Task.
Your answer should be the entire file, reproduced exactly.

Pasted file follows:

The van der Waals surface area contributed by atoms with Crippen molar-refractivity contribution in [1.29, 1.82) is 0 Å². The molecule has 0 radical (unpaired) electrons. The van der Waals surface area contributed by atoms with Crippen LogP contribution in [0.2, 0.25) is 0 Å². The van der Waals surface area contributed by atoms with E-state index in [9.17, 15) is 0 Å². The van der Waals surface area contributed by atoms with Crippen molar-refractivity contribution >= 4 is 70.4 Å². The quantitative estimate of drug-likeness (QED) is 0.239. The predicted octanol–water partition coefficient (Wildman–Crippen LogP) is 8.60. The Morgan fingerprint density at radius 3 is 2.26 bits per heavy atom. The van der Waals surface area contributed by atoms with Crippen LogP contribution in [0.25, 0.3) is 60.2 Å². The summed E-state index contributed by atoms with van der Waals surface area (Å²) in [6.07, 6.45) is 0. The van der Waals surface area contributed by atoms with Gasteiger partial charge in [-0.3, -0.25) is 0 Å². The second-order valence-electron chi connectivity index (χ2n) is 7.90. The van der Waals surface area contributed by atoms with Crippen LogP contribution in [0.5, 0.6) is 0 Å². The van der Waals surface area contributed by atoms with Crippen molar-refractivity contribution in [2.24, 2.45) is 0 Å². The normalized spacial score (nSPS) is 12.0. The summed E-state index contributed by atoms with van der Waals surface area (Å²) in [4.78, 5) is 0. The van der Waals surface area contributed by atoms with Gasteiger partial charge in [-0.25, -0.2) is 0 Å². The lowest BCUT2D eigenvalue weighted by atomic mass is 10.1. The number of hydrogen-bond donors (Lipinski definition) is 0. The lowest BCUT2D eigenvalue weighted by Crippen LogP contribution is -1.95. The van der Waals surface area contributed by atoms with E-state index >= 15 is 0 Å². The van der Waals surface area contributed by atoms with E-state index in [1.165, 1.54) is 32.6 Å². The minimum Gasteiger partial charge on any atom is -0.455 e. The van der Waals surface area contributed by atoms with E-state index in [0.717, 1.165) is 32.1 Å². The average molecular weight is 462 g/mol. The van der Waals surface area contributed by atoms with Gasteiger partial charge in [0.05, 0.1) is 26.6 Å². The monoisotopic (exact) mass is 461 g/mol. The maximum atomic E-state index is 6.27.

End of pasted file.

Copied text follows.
The van der Waals surface area contributed by atoms with Crippen molar-refractivity contribution in [1.29, 1.82) is 0 Å². The molecule has 0 radical (unpaired) electrons. The van der Waals surface area contributed by atoms with Crippen LogP contribution in [0.2, 0.25) is 0 Å². The van der Waals surface area contributed by atoms with E-state index in [9.17, 15) is 0 Å². The van der Waals surface area contributed by atoms with Crippen molar-refractivity contribution >= 4 is 70.4 Å². The quantitative estimate of drug-likeness (QED) is 0.239. The predicted octanol–water partition coefficient (Wildman–Crippen LogP) is 8.60. The Morgan fingerprint density at radius 3 is 2.26 bits per heavy atom. The van der Waals surface area contributed by atoms with Crippen LogP contribution in [0.25, 0.3) is 60.2 Å². The summed E-state index contributed by atoms with van der Waals surface area (Å²) in [6.07, 6.45) is 0. The van der Waals surface area contributed by atoms with Gasteiger partial charge in [-0.3, -0.25) is 0 Å². The second-order valence-electron chi connectivity index (χ2n) is 7.90. The van der Waals surface area contributed by atoms with Crippen LogP contribution in [0.5, 0.6) is 0 Å². The van der Waals surface area contributed by atoms with Crippen molar-refractivity contribution in [2.24, 2.45) is 0 Å². The normalized spacial score (nSPS) is 12.0. The summed E-state index contributed by atoms with van der Waals surface area (Å²) in [4.78, 5) is 0. The van der Waals surface area contributed by atoms with Gasteiger partial charge in [-0.25, -0.2) is 0 Å². The lowest BCUT2D eigenvalue weighted by atomic mass is 10.1. The number of hydrogen-bond donors (Lipinski definition) is 0. The lowest BCUT2D eigenvalue weighted by Crippen LogP contribution is -1.95. The van der Waals surface area contributed by atoms with E-state index >= 15 is 0 Å². The van der Waals surface area contributed by atoms with E-state index in [1.165, 1.54) is 32.6 Å². The minimum Gasteiger partial charge on any atom is -0.455 e. The van der Waals surface area contributed by atoms with E-state index in [0.717, 1.165) is 32.1 Å². The average molecular weight is 462 g/mol. The van der Waals surface area contributed by atoms with Gasteiger partial charge in [0.05, 0.1) is 26.6 Å². The monoisotopic (exact) mass is 461 g/mol. The maximum atomic E-state index is 6.27.